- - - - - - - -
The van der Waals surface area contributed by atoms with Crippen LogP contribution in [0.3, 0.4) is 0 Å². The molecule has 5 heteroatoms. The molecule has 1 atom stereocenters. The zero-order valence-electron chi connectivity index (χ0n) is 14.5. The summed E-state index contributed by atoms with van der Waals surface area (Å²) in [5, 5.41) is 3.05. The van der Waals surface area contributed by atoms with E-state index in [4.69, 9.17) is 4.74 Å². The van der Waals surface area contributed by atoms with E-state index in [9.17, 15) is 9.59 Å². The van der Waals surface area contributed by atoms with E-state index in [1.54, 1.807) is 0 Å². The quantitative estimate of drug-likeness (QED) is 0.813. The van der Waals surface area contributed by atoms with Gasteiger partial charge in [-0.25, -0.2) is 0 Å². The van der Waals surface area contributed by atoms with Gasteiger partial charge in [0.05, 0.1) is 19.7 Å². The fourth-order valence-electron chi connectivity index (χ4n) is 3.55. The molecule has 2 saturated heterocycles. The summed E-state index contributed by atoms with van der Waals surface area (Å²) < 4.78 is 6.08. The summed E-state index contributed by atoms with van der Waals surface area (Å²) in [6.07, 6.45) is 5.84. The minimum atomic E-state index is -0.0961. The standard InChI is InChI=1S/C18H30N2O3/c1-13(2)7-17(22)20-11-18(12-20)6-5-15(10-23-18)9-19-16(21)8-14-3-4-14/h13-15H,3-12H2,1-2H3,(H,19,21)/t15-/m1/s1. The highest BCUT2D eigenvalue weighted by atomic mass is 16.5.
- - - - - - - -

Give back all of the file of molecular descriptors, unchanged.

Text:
The van der Waals surface area contributed by atoms with Crippen LogP contribution in [0.3, 0.4) is 0 Å². The molecule has 5 heteroatoms. The molecule has 1 atom stereocenters. The zero-order valence-electron chi connectivity index (χ0n) is 14.5. The summed E-state index contributed by atoms with van der Waals surface area (Å²) in [5, 5.41) is 3.05. The van der Waals surface area contributed by atoms with E-state index in [4.69, 9.17) is 4.74 Å². The van der Waals surface area contributed by atoms with E-state index in [9.17, 15) is 9.59 Å². The van der Waals surface area contributed by atoms with E-state index in [1.54, 1.807) is 0 Å². The quantitative estimate of drug-likeness (QED) is 0.813. The van der Waals surface area contributed by atoms with Gasteiger partial charge in [-0.25, -0.2) is 0 Å². The van der Waals surface area contributed by atoms with Gasteiger partial charge in [0.05, 0.1) is 19.7 Å². The fourth-order valence-electron chi connectivity index (χ4n) is 3.55. The molecule has 2 saturated heterocycles. The summed E-state index contributed by atoms with van der Waals surface area (Å²) < 4.78 is 6.08. The summed E-state index contributed by atoms with van der Waals surface area (Å²) in [6.07, 6.45) is 5.84. The minimum atomic E-state index is -0.0961. The standard InChI is InChI=1S/C18H30N2O3/c1-13(2)7-17(22)20-11-18(12-20)6-5-15(10-23-18)9-19-16(21)8-14-3-4-14/h13-15H,3-12H2,1-2H3,(H,19,21)/t15-/m1/s1. The highest BCUT2D eigenvalue weighted by atomic mass is 16.5.